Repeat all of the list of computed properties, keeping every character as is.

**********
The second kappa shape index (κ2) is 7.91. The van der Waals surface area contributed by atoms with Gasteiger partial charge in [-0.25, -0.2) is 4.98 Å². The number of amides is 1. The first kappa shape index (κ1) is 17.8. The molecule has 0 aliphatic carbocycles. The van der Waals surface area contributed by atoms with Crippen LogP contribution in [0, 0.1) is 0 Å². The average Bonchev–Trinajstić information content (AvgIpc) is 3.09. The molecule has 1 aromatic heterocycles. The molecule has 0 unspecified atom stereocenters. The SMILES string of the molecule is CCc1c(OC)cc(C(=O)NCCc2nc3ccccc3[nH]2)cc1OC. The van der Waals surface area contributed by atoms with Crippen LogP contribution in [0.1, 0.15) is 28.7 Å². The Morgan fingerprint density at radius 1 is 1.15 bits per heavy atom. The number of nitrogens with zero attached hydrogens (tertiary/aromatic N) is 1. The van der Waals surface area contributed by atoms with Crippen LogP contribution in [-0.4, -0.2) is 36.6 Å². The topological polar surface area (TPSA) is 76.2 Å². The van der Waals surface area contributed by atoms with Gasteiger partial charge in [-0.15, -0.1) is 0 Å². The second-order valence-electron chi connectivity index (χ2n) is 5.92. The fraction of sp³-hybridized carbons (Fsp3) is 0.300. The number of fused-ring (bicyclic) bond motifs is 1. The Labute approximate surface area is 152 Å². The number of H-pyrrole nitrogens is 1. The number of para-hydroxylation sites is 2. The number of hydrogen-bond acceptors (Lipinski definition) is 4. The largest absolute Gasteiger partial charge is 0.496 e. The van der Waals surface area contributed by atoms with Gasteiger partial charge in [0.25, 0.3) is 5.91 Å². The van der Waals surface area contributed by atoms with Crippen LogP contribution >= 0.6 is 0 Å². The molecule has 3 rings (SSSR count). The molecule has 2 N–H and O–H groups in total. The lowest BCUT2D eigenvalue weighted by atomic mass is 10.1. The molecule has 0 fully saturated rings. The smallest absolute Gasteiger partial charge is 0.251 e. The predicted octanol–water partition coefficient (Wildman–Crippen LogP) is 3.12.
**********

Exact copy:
The second kappa shape index (κ2) is 7.91. The van der Waals surface area contributed by atoms with Gasteiger partial charge in [-0.25, -0.2) is 4.98 Å². The number of amides is 1. The first kappa shape index (κ1) is 17.8. The molecule has 0 aliphatic carbocycles. The van der Waals surface area contributed by atoms with Crippen LogP contribution in [0, 0.1) is 0 Å². The average Bonchev–Trinajstić information content (AvgIpc) is 3.09. The molecule has 1 aromatic heterocycles. The molecule has 0 unspecified atom stereocenters. The SMILES string of the molecule is CCc1c(OC)cc(C(=O)NCCc2nc3ccccc3[nH]2)cc1OC. The van der Waals surface area contributed by atoms with Crippen LogP contribution in [0.1, 0.15) is 28.7 Å². The Morgan fingerprint density at radius 1 is 1.15 bits per heavy atom. The number of nitrogens with zero attached hydrogens (tertiary/aromatic N) is 1. The van der Waals surface area contributed by atoms with Crippen LogP contribution in [-0.4, -0.2) is 36.6 Å². The topological polar surface area (TPSA) is 76.2 Å². The van der Waals surface area contributed by atoms with Gasteiger partial charge in [-0.15, -0.1) is 0 Å². The second-order valence-electron chi connectivity index (χ2n) is 5.92. The fraction of sp³-hybridized carbons (Fsp3) is 0.300. The number of fused-ring (bicyclic) bond motifs is 1. The Labute approximate surface area is 152 Å². The number of H-pyrrole nitrogens is 1. The number of para-hydroxylation sites is 2. The number of hydrogen-bond acceptors (Lipinski definition) is 4. The largest absolute Gasteiger partial charge is 0.496 e. The van der Waals surface area contributed by atoms with Gasteiger partial charge in [0.25, 0.3) is 5.91 Å². The van der Waals surface area contributed by atoms with Crippen LogP contribution >= 0.6 is 0 Å². The molecule has 3 rings (SSSR count). The molecule has 2 N–H and O–H groups in total. The lowest BCUT2D eigenvalue weighted by atomic mass is 10.1. The molecule has 0 fully saturated rings. The smallest absolute Gasteiger partial charge is 0.251 e. The predicted octanol–water partition coefficient (Wildman–Crippen LogP) is 3.12.